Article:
Soldier Prayer Bands

—Written For James and Sarah Bascom
—Dedicated to: James Ely, Geoffrey Favre-Malloy, Jay Camirand, Wally Fox, Vincent Burke III, Rob Douglas, Matt Hull, & Storm.

The war went on and on,
shadowing dark all the front pages
in every form of media imaginable.
And in every one of them
I thought of you
in the war-torn streets of Iraq.
In the news, I scanned the
streaming videos on my desktop,
praying you were not one of the
missing or dead
praying for God's sovereign hand
of protection over you.

I wanted to get one of the nicest
soldier prayer bands for Sarah.
For Sarah and child were so alone
without you here.
I prayed that God would give them
strength, and hope and meet their needs.
Somehow I just never got up
enough money to buy one.
The cheap variety just would not do;
I wanted to give her the best one.

The many months passed while we
all watched and waited,
wondering when you would return.
But God comforted our weary hearts
and a month later than expected
you returned to Clarksville.
Everyone knew the soldiers were returning home.
Kinko's was stripped barren with print jobs
for welcome home banners and such
every night I was there this week.

The window of time ended to buy the gift.
I took it for granted, thinking that you would
be here to stay.
At church on this bright Sunday morning,
it was so good to hug an old friend,
and to say, “Welcome back Home.”

Only to be greeted with such an intro--
a well-thought-through recourse:
“Seven years ago, when I
didn't have anywhere to live
after my dorm room was broken into,
and I didn't know where I was going to stay,
it was a Saturday but by that Sunday,
I had a place to stay and you took me in.
Thank you, my four amigos.
Then I became the fifth amigo.”

Bascom arrived back to Forbes Avenue, and said,
“I'm home only to say goodbye because
we leave for Arizona tomorrow morning.”
I was doubly stunned, being dazzled
by his shock and awe campaign.
This was goodbye. No time to catch up.
The military was sending him
to school to learn things that war
had taught him hard enough.
I was a statue, stunned silent by his words,
my eyes were quiet and still.

You never realize how much people mean
until the aftermath like when the birds fly
away south for the winter.
Driving through the streets of Clarksville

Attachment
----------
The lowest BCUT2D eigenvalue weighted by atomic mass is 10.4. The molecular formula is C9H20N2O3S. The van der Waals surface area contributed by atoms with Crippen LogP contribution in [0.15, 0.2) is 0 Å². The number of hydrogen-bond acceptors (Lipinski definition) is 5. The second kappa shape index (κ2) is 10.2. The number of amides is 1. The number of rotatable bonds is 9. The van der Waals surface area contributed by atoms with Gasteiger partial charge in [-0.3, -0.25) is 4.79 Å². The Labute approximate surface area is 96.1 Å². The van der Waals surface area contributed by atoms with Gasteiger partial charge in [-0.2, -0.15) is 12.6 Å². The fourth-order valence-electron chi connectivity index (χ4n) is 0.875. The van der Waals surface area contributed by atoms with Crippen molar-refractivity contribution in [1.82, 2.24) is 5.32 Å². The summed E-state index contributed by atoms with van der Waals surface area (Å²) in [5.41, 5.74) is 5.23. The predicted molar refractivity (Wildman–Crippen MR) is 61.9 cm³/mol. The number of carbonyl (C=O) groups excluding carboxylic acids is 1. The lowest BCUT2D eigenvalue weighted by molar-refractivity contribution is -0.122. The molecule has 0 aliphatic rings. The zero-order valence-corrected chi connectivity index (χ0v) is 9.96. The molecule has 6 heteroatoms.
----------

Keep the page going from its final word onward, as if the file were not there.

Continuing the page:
now and by way of Forbes Avenue—
Watching the sunlight cascade through
the leaves as they begin to change—

The tree limbs are back-lit by the sun,
and these memories make me
smile like the sun is smiling now
above the place we used to live.
Roommates can be annoying at times
even the good ones, and you
were no exception.
But I value your friendship, the common ground,
and your faith in the Lord.
As the sunset fades across the city's expanse,
the last shred of light leaves the sky
I sit alone on a hill in pensive thought.
Thank you for serving
our country. You and each and every one.
For your hidden sacrifices.
For your great reserves of courage.
I may not have the expensive gift
I sought for Sarah but know this:
You have my gratitude.

About this poem

Originally this was p. 69 – p. 71 in Poetica, a poetry chapbook among four I had created, but the printed copies I was going to distribute were destroyed in a house fire in Hopkinsville, KY the day before Thanksgiving in 2013 along with many other works of art. It was a devastating event. Luckily, I was overjoyed when I found master copies of the chapbook that existed with my heavily written comments as well as comments from my thesis professors were saved in a work storage unit, and I was able to retype a lot of the poems. Other stories, novels, writing projects and pieces of artwork weren't so lucky. This poem is about some of my roommates, and three of the four amigos, who served in the military, and is dedicated to others I know who have served. 

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Written on 1996

Submitted by zero_of_nine on September 10, 2022

Modified on March 05, 2023

3:07 min read

Quick analysis:

Closest metre Iambic tetrameter
Characters 3,049
Words 618
Stanzas 9
Stanza Lengths 2, 12, 10, 10, 6, 10, 11, 7, 19

Curtis Carmen Davis

Curtis Carmen Davis is a Midsouth poet published in various regional publications in Tennessee, Kentucky, and Mississippi. He has received several Awards of Merit from the Nashville Newsletter Poetry Contests and won two essay awards for CCSB travel abroad study to London, Scotland, and later Ireland. In 2016, and 2017, he was published in The Secret Life of Poets poetry magazine. He lives in the misty mountains of East Tennessee. He likes to draw and paint in his spare time. more…

All Curtis Carmen Davis poems | Curtis Carmen Davis Books

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